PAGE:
Theology Matters (TH 201)
What is the good life and what does God have to do with it? This course examines the Christian understanding of human flourishing, as it has been shaped by the Bible, the experience of the early Christian community, and the insights of modern theologians. We will learn about central biblical narratives and their interpretation by Jews and Christians; classic works of theological exploration from the Christian tradition; and the relevance of theology to modern concerns about social justice, climate change, and interreligious relations.
Dr. John Zaleski is a Lecturer in the Department of Theology and holds a Ph.D. in the Study of Religion from Harvard University. His primary teaching and research interests are in Christian and Islamic thought, as well as in the comparative study of religious and theological traditions. Dr. Zaleski lives in Baltimore with his wife and 1-year old daughter and when he is not deciphering medieval Arabic and Syriac texts loves nothing more than going for a hike and chatting about God's greatest gift to humanity: the game of baseball.
Encountering the Past (HS 100)
Rather than approaching history as a list of dates, names, and historical events, this introductory course instead explores how historians have defined and practiced their craft, approached key themes in their scholarship, and deployed a vast array of evidence in support of historical interpretations. In other words, we will study how historians make their histories. In doing so, we will approach the discipline as a contested landscape full of debate and conflict where ideas do battle. Unlike many other disciplines, history has no set canon, nor does it have a narrowly defined set of practices or theoretical approaches. This course sets out to introduce students to some of the methods used by historians, while bearing in mind that historical knowledge is provisional and complex. Along the way, students will develop the skills necessary for understanding and producing histories, which include the critical evaluation of sources and the ability to write cogently and persuasively about events in the past. Finally, this course also asks students to think about why the study of history is important to our lives today. We will engage these topics and questions by exploring myths and realities related to the Middle East. In the Western media, the Middle East is often depicted as a hot desert inhabited by Muslim Arabs where women are oppressed, violence is endemic, and anti-Western views are dominant. In reality, the Middle East is an ethnically diverse region of the world and the birthplace of Judaism, Christianity, and Islam as well as home to one of the worldâ€™s oldest civilizations. Members of different faith groups and ethnicities have coexisted and cooperated with one another as well as having come into conflict. We will explore how distorted views and images regarding the Middle East took hold and became popularized though literature, media, film, art and other mediums. We will also examine how the native peoples of the Middle East addressed Western representations of the Orient in the late nineteenth and early twentieth centuries at the height of European imperialism.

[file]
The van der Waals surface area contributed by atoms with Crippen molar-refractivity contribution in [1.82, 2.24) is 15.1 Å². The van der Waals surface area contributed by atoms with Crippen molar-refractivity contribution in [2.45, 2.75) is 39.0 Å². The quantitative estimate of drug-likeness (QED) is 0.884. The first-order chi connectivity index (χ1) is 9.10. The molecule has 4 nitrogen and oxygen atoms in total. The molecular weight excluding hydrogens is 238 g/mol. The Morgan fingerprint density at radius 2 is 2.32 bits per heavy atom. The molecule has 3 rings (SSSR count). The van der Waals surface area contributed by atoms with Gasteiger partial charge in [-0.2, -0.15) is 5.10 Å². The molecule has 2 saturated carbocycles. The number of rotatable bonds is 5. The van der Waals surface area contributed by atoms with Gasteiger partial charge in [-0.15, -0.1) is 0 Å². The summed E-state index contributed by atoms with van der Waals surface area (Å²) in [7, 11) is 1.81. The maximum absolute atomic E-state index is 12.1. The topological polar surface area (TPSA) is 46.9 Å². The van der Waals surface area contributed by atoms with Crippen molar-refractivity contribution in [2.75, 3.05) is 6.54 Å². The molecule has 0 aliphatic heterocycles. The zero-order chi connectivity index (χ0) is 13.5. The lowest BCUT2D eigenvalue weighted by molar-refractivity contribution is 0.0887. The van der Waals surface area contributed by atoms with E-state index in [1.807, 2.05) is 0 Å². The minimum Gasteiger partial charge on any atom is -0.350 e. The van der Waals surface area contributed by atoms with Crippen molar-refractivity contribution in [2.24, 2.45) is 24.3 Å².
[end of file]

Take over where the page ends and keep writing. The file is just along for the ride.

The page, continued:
Dr. Bahar Jalali teaches the history of the Middle East, and also specializes in Gender Studies.
My name is Tyler Zorn, and I currently serve as the Assistant Director of Competitive Sports within the Department of Recreation and Wellness. In this role I oversee the university's 23 club sport teams, our intramurals program, and the Esports club. I am originally from Long Island, New York and graduated from Loyola in 2022.
TH 201 satisfies the Theology core requirement for all students. HS 100 satisfies the History core requirement for all students.